Fighting Words

Greg Grant's recent article, "Fighting Folly," (May 1) contains poor research, inaccurate reporting and outright falsehoods. Clearly, Mr. Grant either did not consult with Army officials who are familiar with the program, or chose to disregard their input if he did consult.

Mr. Grant quoted three different cost estimates for the Future Combat Systems program without providing any context or explanation. He failed to distinguish between constant dollars, inflation-adjusted dollars and estimates that include the entire life-cycle costs of the program.

There are five factors involved in the increased cost of the FCS program. Four of these (cost of previously deferred systems, additional technology/reliability maturation and experimentation, spin-out requirements, and program extension) were the direct result of program restructuring. The fifth factor (revised/updated cost estimates, such as actual cost increases) was the least significant.

Many of these changes resulted from the Army accepting advice from numerous reviews of Office of the Secretary of Defense, Congress, the Government Accountability Office and others. Restructuring in 2004 minimized developmental risk, which means we are putting FCS technologies into the hands of front-line troops sooner rather than later. The upshot is that delivery of a full-scale FCS Brigade Combat Team got pushed back to 2016; however, the delivery of FCS technologies and equipment to the current force actually was accelerated. Mr. Grant attacked the Army's use of a lead systems integrator on the FCS program, citing GAO sources that claimed the Army was "no longer able to impartially oversee taxpayers' investment in FCS, so the Office of the Secretary of Defense must step in." This assertion simply and demonstrably is not true.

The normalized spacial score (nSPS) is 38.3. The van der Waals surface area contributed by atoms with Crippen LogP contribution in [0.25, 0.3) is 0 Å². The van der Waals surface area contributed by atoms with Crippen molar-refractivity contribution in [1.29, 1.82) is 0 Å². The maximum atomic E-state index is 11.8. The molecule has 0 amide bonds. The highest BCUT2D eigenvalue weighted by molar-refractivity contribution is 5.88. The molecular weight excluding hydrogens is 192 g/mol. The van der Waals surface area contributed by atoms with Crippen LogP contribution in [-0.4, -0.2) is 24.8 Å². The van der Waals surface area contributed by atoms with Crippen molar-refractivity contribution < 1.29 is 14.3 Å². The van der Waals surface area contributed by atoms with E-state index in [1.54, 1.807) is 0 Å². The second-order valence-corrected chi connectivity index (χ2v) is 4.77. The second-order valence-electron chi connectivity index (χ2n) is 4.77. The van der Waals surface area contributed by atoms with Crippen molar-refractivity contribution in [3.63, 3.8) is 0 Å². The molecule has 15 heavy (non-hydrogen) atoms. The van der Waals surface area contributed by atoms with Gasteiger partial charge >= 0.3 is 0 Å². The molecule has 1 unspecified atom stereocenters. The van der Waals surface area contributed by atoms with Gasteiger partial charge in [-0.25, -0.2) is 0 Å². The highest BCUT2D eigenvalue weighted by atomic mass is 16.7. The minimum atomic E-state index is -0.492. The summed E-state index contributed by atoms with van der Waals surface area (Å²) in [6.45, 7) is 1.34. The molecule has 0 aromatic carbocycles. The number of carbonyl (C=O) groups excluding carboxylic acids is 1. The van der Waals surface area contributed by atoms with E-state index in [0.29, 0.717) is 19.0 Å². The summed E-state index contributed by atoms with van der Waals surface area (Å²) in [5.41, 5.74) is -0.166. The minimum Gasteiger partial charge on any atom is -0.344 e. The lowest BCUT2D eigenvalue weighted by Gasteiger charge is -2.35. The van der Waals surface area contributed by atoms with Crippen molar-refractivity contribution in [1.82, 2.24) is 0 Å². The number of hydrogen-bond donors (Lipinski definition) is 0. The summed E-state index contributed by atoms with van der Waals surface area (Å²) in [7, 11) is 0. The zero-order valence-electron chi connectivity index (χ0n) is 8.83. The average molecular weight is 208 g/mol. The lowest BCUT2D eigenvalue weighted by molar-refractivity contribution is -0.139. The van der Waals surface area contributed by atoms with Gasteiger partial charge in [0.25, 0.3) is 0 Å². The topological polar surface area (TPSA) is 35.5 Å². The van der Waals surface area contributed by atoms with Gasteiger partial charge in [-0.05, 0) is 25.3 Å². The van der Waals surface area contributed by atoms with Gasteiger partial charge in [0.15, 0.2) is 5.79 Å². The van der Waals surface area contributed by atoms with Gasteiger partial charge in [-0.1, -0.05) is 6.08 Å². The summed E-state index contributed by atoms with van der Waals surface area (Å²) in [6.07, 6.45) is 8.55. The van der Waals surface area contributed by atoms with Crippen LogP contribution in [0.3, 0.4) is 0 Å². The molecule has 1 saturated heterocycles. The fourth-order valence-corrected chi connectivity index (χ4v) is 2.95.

The government program manager is responsible for the LSI's performance. Therefore, the government, not the LSI, retains authority over requirements, de-signs, specifications, as well as oversight of make-or-buy decisions and subcontracting done by the LSI. To date, outside and internal reviews have validated the Army's risk assessments and found nothing of substance that would indicate mismanagement of the program. The Army changed the FCS contract in 2005 into a Federal Acquisition Regulation-based contract.

Mr. Grant relied on out-of-date studies and anonymous sources to question the underlying operational rationale for FCS. He quotes from a 2002 RAND study and a 2002 article in Army magazine. The Army has long recognized that the 21st century security environment will be highly fluid and unpredictable. The Army must improve in irregular warfare, where information is the premium asset. FCS vehicles are designed for survivability and lethality as well as to be nodes of an advanced network that will provide soldiers and leaders with near real-time situational awareness. Better situational awareness is crucial in current operations, where knowledge of improvised explosive devices or roadside bombs can mean, literally, the difference between life and death.